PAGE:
The online magazine on the history and operation of vintage scale model trains in American OO gauge

Monday, April 12, 2010

Pittman: Maker of late Nason Motors, the DC-70, and More

Another document that came my way recently was a letter dated November 6, 1950 from Charles A. Pittman, Jr., to Myron Park Davis. M.P. Davis was trying to develop a line of OO locomotives at the time which I have described in prior posts, with this one linking to an article in the Train Collectors Quarterly on his products.

Locomotives need motors! Davis wrote to Pittman trying to track down a specific type of Nason motor. Davis is rumored to have been a silent partner in Nason and knew that Pittman had made the motor he was looking for which seems to have had a long shaft. Pittman replied,
Dear Sir:

In reply to your letter of November 1, the last record we have of producing motors for power trucks for Nason Railways was prior to the war, our type AC-21; tools for which have been destroyed. It is possible that you purchased some standard motors at a later date from our Distributor Sales Division at Kutztown, Pa. and, if so, these could still be supplied. Delivery on standard motors at this time would be fifteen to twenty weeks.

We are enclosing copy of our latest catalog. If you will indicate the type which you have used we can better tell you whether the motor can be furnished with a longer shaft.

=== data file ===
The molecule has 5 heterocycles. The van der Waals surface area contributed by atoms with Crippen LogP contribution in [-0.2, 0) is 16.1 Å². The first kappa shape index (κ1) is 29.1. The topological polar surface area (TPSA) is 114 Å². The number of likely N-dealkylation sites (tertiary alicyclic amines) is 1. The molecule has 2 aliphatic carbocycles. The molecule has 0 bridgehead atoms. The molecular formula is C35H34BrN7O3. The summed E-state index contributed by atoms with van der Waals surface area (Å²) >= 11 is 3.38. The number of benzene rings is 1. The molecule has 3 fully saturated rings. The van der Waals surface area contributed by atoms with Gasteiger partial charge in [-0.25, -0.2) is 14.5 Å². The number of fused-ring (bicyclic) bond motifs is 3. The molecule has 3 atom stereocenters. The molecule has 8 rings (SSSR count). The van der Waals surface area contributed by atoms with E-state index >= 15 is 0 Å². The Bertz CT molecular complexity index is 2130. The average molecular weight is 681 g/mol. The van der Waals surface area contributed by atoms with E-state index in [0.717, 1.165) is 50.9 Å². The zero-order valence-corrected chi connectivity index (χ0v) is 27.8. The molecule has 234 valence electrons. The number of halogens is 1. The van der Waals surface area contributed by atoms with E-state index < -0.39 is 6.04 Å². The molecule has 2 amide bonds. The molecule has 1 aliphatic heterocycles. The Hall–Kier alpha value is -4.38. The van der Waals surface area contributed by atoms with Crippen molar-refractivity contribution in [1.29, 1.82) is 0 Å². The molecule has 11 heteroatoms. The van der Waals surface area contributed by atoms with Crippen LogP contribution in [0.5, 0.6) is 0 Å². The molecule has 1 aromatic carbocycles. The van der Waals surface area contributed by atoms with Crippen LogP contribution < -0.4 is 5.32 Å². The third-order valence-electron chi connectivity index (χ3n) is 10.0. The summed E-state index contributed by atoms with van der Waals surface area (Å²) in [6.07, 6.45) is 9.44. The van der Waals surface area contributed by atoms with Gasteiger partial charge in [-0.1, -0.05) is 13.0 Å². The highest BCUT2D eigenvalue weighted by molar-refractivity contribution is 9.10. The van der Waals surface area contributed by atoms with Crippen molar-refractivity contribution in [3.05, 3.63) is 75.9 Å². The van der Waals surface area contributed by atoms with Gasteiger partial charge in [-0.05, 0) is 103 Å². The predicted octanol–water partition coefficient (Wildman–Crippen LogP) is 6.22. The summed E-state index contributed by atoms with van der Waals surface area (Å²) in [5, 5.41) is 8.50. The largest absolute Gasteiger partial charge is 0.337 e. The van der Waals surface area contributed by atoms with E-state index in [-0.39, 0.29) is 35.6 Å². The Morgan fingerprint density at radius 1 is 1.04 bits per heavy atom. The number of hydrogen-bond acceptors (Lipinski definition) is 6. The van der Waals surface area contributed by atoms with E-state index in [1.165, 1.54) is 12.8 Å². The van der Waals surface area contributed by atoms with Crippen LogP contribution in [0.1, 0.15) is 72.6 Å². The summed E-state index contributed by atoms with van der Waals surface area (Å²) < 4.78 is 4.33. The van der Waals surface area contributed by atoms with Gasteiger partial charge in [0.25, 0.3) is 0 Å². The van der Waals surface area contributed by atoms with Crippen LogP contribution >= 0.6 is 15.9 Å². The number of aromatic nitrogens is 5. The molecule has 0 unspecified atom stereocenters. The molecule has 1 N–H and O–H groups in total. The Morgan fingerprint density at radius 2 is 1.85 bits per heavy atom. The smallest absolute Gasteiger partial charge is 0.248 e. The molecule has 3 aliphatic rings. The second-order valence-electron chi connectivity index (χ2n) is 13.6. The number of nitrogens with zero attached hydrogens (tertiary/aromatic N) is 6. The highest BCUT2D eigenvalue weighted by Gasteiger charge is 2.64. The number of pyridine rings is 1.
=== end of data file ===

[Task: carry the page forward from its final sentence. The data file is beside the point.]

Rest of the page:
After WWII motor styles did change. The classic Pittman motor I think of is the DC-70 and similar models, such as this one. It is a permanent magnet style and at 12 volts DC put out plenty of power. A lot of vintage OO models were upgraded to this and similar motors back in the day for better operation. This photo is a portion of a scanned image of a sales flyer on this motor from the HOSeeker website. For the full flyer this image is from click here.

UPDATE: As this article sees some traffic from people searching for background on vintage Pittman motors, see also this photo and bio of Charles A. Pittman, Jr., as published in the 1950 Model Railroad Equipment Corp. catalog. It is interesting that his personal interest was in trolley cars, while his motors would see the most use in locomotives first and then, in the 1960s, slot cars, where their high quality and powerful product dominated the market for a number of years.

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